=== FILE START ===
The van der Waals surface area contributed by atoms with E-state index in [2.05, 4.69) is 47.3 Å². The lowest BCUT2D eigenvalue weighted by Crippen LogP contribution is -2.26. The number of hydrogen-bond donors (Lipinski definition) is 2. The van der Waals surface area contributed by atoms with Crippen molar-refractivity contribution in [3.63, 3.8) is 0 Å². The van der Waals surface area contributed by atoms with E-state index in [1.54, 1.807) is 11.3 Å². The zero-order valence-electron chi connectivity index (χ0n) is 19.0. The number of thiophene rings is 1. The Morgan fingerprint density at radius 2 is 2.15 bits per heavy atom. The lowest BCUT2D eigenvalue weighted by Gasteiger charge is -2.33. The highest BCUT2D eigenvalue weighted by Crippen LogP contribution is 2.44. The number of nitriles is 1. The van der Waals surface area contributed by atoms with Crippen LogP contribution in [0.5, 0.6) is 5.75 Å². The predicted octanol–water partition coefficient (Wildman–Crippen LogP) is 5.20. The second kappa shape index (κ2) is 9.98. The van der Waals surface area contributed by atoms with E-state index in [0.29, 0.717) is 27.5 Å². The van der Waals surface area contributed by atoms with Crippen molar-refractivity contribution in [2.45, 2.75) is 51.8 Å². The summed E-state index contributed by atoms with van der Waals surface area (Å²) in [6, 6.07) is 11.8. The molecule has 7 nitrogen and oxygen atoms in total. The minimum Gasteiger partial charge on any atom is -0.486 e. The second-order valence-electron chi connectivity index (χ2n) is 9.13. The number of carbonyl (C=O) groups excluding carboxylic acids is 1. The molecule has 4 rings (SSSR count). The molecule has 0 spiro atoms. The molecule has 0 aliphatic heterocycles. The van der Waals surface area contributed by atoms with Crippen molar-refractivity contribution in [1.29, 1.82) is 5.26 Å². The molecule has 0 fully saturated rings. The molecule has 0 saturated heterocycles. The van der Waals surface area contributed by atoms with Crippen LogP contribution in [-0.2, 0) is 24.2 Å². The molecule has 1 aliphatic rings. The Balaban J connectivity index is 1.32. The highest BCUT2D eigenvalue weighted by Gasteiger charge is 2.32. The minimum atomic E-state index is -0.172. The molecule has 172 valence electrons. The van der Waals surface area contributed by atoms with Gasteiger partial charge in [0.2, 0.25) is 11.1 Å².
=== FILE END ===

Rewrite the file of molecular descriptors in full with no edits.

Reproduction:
The van der Waals surface area contributed by atoms with E-state index in [2.05, 4.69) is 47.3 Å². The lowest BCUT2D eigenvalue weighted by Crippen LogP contribution is -2.26. The number of hydrogen-bond donors (Lipinski definition) is 2. The van der Waals surface area contributed by atoms with Crippen molar-refractivity contribution in [3.63, 3.8) is 0 Å². The van der Waals surface area contributed by atoms with E-state index in [1.54, 1.807) is 11.3 Å². The zero-order valence-electron chi connectivity index (χ0n) is 19.0. The number of thiophene rings is 1. The Morgan fingerprint density at radius 2 is 2.15 bits per heavy atom. The lowest BCUT2D eigenvalue weighted by Gasteiger charge is -2.33. The highest BCUT2D eigenvalue weighted by Crippen LogP contribution is 2.44. The number of nitriles is 1. The van der Waals surface area contributed by atoms with Crippen LogP contribution in [0.5, 0.6) is 5.75 Å². The predicted octanol–water partition coefficient (Wildman–Crippen LogP) is 5.20. The second kappa shape index (κ2) is 9.98. The van der Waals surface area contributed by atoms with E-state index in [0.29, 0.717) is 27.5 Å². The van der Waals surface area contributed by atoms with Crippen molar-refractivity contribution in [2.45, 2.75) is 51.8 Å². The summed E-state index contributed by atoms with van der Waals surface area (Å²) in [6, 6.07) is 11.8. The molecule has 7 nitrogen and oxygen atoms in total. The minimum Gasteiger partial charge on any atom is -0.486 e. The second-order valence-electron chi connectivity index (χ2n) is 9.13. The number of carbonyl (C=O) groups excluding carboxylic acids is 1. The molecule has 4 rings (SSSR count). The molecule has 0 spiro atoms. The molecule has 0 aliphatic heterocycles. The van der Waals surface area contributed by atoms with Crippen molar-refractivity contribution in [1.29, 1.82) is 5.26 Å². The molecule has 0 fully saturated rings. The molecule has 0 saturated heterocycles. The van der Waals surface area contributed by atoms with Crippen LogP contribution in [-0.2, 0) is 24.2 Å². The molecule has 1 aliphatic rings. The Balaban J connectivity index is 1.32. The highest BCUT2D eigenvalue weighted by Gasteiger charge is 2.32. The minimum atomic E-state index is -0.172. The molecule has 172 valence electrons. The van der Waals surface area contributed by atoms with Gasteiger partial charge in [0.2, 0.25) is 11.1 Å².